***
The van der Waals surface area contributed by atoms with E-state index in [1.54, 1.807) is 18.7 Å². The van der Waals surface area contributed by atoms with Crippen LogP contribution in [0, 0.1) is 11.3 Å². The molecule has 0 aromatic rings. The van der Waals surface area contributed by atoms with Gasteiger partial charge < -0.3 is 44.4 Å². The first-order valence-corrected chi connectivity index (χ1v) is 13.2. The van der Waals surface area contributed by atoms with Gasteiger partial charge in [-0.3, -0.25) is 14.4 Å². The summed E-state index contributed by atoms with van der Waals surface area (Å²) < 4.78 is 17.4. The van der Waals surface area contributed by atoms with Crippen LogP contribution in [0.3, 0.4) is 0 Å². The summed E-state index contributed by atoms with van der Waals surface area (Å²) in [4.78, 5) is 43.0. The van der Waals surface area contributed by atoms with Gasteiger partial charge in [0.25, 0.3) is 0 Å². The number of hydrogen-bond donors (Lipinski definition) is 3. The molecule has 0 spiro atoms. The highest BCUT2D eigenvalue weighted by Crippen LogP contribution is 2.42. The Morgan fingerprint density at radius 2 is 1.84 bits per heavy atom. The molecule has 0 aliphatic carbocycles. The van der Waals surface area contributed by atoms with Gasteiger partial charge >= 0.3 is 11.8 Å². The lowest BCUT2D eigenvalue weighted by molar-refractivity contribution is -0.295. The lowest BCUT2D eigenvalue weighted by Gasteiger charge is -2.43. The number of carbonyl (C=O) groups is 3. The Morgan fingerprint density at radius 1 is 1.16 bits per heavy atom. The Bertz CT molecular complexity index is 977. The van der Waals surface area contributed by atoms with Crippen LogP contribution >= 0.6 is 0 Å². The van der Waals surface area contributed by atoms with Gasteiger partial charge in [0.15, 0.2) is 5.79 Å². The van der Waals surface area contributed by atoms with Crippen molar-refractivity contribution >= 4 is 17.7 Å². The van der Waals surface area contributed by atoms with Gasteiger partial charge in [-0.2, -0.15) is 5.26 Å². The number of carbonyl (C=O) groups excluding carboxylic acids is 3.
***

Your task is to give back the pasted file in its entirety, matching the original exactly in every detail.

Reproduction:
The van der Waals surface area contributed by atoms with E-state index in [1.54, 1.807) is 18.7 Å². The van der Waals surface area contributed by atoms with Crippen LogP contribution in [0, 0.1) is 11.3 Å². The molecule has 0 aromatic rings. The van der Waals surface area contributed by atoms with Gasteiger partial charge < -0.3 is 44.4 Å². The first-order valence-corrected chi connectivity index (χ1v) is 13.2. The van der Waals surface area contributed by atoms with Gasteiger partial charge in [-0.3, -0.25) is 14.4 Å². The summed E-state index contributed by atoms with van der Waals surface area (Å²) < 4.78 is 17.4. The van der Waals surface area contributed by atoms with Crippen LogP contribution in [0.3, 0.4) is 0 Å². The summed E-state index contributed by atoms with van der Waals surface area (Å²) in [4.78, 5) is 43.0. The van der Waals surface area contributed by atoms with Gasteiger partial charge in [0.25, 0.3) is 0 Å². The number of hydrogen-bond donors (Lipinski definition) is 3. The molecule has 0 spiro atoms. The highest BCUT2D eigenvalue weighted by Crippen LogP contribution is 2.42. The Morgan fingerprint density at radius 2 is 1.84 bits per heavy atom. The molecule has 0 aliphatic carbocycles. The van der Waals surface area contributed by atoms with Gasteiger partial charge >= 0.3 is 11.8 Å². The lowest BCUT2D eigenvalue weighted by molar-refractivity contribution is -0.295. The lowest BCUT2D eigenvalue weighted by Gasteiger charge is -2.43. The number of carbonyl (C=O) groups is 3. The Morgan fingerprint density at radius 1 is 1.16 bits per heavy atom. The Bertz CT molecular complexity index is 977. The van der Waals surface area contributed by atoms with Crippen LogP contribution >= 0.6 is 0 Å². The van der Waals surface area contributed by atoms with Gasteiger partial charge in [0.15, 0.2) is 5.79 Å². The van der Waals surface area contributed by atoms with Crippen molar-refractivity contribution >= 4 is 17.7 Å². The van der Waals surface area contributed by atoms with Gasteiger partial charge in [-0.2, -0.15) is 5.26 Å². The number of carbonyl (C=O) groups excluding carboxylic acids is 3.